Former governing People’s Party (PP) says it expects Parliament, which meets from today, to revive the Electoral Reforms Bill, including the shot down proposal for a 50-plus-one voting system in the country.
In an interview yesterday on expectations from the Parliament meeting starting today, Rumphi East legislator Kamlepo Kalua, who is PP vice-president for the North, said constituents are asking for the Electoral Reforms Bill to be retabled in Parliament; hence, it would be appropriate to have the same on the Order Paper—an outline of business in the House.
He said: “We in the PP would be happier if 50+1 Bill would be reintroduced and passed in this November meeting of Parliament for the smooth operations and restoration of people’s trust in elected leaders.”
However, Malawi Congress Party (MCP) deputy spokesperson Ezekiel Ching’oma refused to outline expectations of his party, the official opposition in Parliament, saying they will meet this morning to discuss the way forward.
On the other hand, Leader of the House Kondwani Nankhumwa said the House is open for new bills and motions, but said currently the National Assembly would concentrate on the issues appearing on the Order Paper as agreed by the Business Committee—a grouping of leaders of political parties chaired by the Speaker which works out business to be transacted.
But he cast doubt on the revival of the 50-plus-one legislation as it was shot down in the House.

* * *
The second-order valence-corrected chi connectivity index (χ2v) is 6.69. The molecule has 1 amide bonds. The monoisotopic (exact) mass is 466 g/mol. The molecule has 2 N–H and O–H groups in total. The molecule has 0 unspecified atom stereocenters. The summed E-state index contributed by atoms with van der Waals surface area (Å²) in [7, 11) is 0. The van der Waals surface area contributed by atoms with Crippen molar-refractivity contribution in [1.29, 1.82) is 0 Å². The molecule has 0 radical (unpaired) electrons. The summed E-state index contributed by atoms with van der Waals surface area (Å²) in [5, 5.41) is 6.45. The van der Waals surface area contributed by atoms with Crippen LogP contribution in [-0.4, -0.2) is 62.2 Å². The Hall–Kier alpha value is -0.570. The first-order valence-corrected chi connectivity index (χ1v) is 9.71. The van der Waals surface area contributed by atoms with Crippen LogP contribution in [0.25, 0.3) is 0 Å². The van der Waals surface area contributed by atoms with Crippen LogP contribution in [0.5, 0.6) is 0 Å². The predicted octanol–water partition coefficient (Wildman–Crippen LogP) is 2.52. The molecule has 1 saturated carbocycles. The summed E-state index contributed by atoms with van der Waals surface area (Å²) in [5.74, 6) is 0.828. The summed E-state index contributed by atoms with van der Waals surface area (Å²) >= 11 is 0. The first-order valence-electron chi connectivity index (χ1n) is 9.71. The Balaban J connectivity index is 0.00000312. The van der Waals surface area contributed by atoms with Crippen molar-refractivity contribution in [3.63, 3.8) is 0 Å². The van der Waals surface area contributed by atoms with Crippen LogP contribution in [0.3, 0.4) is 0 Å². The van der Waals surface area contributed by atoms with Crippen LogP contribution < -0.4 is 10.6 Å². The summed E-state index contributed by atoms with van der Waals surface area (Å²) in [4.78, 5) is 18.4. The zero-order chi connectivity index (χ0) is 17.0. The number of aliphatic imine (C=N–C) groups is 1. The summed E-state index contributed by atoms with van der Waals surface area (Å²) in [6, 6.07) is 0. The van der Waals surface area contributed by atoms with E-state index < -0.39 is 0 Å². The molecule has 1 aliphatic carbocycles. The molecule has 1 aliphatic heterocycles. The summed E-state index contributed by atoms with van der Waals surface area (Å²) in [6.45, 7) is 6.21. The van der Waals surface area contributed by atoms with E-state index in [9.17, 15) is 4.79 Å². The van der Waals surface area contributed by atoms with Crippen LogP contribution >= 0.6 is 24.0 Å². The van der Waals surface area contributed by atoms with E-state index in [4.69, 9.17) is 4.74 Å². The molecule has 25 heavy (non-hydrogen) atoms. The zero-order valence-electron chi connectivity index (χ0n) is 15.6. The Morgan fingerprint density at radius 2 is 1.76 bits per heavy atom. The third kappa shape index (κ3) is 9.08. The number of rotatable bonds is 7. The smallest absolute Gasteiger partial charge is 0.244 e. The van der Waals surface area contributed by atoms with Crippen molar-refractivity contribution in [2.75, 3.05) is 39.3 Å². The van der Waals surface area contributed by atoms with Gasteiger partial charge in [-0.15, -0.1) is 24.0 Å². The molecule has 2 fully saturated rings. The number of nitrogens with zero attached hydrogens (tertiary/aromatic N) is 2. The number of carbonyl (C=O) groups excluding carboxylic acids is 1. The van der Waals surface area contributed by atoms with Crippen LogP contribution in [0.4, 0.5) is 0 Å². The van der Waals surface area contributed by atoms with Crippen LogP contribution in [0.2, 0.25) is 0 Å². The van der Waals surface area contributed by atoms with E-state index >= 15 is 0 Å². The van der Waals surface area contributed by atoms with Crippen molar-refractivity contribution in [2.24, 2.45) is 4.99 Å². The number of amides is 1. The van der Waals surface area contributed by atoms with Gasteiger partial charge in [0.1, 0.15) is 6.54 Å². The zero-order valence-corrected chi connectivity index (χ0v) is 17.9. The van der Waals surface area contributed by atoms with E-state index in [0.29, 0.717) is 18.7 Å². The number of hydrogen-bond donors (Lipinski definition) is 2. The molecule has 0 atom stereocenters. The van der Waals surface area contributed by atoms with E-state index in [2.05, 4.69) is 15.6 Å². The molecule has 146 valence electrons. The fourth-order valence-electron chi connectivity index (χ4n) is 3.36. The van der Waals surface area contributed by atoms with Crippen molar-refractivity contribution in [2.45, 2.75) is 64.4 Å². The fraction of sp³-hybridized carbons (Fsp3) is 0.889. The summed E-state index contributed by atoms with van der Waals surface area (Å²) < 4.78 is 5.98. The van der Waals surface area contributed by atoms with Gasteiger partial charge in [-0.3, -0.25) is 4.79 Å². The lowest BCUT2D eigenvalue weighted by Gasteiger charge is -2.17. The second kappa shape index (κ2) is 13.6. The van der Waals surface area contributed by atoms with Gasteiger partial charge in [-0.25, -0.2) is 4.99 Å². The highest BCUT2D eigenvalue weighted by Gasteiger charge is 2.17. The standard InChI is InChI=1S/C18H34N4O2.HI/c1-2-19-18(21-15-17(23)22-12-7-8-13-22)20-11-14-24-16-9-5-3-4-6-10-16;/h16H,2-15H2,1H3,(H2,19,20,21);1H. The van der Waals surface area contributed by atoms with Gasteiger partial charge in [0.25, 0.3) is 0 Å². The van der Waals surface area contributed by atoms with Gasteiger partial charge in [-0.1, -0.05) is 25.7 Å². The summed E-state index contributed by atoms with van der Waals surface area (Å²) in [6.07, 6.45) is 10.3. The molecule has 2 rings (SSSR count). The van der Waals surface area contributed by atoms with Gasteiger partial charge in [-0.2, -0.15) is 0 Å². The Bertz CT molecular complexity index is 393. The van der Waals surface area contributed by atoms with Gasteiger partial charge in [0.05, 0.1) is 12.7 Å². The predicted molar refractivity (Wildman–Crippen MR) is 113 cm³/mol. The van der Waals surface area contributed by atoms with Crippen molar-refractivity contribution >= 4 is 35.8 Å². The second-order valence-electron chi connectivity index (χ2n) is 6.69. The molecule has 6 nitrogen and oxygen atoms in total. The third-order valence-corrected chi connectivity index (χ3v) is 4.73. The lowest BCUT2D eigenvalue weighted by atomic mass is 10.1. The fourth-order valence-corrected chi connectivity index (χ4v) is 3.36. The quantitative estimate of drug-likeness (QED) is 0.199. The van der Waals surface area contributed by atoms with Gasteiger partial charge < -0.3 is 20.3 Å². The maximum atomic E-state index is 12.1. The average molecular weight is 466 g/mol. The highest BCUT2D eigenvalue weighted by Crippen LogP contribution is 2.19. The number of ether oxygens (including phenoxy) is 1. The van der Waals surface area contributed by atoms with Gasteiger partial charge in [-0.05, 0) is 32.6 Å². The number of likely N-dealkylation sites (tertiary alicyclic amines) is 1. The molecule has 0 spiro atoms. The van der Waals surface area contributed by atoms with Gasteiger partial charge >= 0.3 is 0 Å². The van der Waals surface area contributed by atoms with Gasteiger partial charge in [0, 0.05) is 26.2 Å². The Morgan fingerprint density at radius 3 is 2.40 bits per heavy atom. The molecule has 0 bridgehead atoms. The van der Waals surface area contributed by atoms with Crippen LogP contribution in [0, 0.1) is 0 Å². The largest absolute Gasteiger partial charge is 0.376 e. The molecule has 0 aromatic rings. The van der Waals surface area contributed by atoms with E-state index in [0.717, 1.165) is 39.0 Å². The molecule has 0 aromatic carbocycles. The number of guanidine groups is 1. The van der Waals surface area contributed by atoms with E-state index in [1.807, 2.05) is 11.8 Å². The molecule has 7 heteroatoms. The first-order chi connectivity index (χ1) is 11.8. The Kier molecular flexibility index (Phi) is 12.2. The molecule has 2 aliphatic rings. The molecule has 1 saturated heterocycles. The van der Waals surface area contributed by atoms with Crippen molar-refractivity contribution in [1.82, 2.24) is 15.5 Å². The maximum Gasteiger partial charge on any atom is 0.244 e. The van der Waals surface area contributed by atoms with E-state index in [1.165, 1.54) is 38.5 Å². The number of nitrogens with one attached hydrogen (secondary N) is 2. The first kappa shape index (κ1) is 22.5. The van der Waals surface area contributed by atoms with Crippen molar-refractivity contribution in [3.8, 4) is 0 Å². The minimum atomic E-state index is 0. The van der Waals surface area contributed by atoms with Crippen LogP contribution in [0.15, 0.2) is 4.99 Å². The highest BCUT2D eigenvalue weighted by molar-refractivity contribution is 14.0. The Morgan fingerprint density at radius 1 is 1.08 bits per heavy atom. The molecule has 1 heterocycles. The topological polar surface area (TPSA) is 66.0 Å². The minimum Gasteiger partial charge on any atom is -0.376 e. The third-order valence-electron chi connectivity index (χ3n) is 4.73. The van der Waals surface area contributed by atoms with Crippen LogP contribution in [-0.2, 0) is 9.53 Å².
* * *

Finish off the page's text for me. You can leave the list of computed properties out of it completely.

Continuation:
Nankhumwa, who is also Minister of Local Government and Rural Development, said he was not aware of a new draft legislation relating to 50-plus-one system of determining winners of the presidential election.
He said: “There are bills we are prioritising as we start meeting tomorrow [today] that we failed to finalise during the last sitting. We expect to finalise such bills. We also expect to receive other bills in the course of the sitting, but as of now, it is the business that is on the Order Paper we will discuss.”
Some civil society orgnisations (CSO) said last week they still want Parliament to impeach President Peter Mutharika for his failure to respond to issues which they raised in petitions.
The CSOs, under the banner of Human Rights Defenders Coalition (HRDC), said they would lobby political parties to move the motion to impeach Mutharika during the November meeting of Parliament if the President does not respond to their petitions.
Besides constituency and ministerial statements, the issued Order Paper indicates that the House will discuss the reading of six bills for the first time, and nine other bills—including the Tobacco Bill—to be read for the second time and possible introduction of a new bill on loan authorisation for Nkhata Bay water supply project. n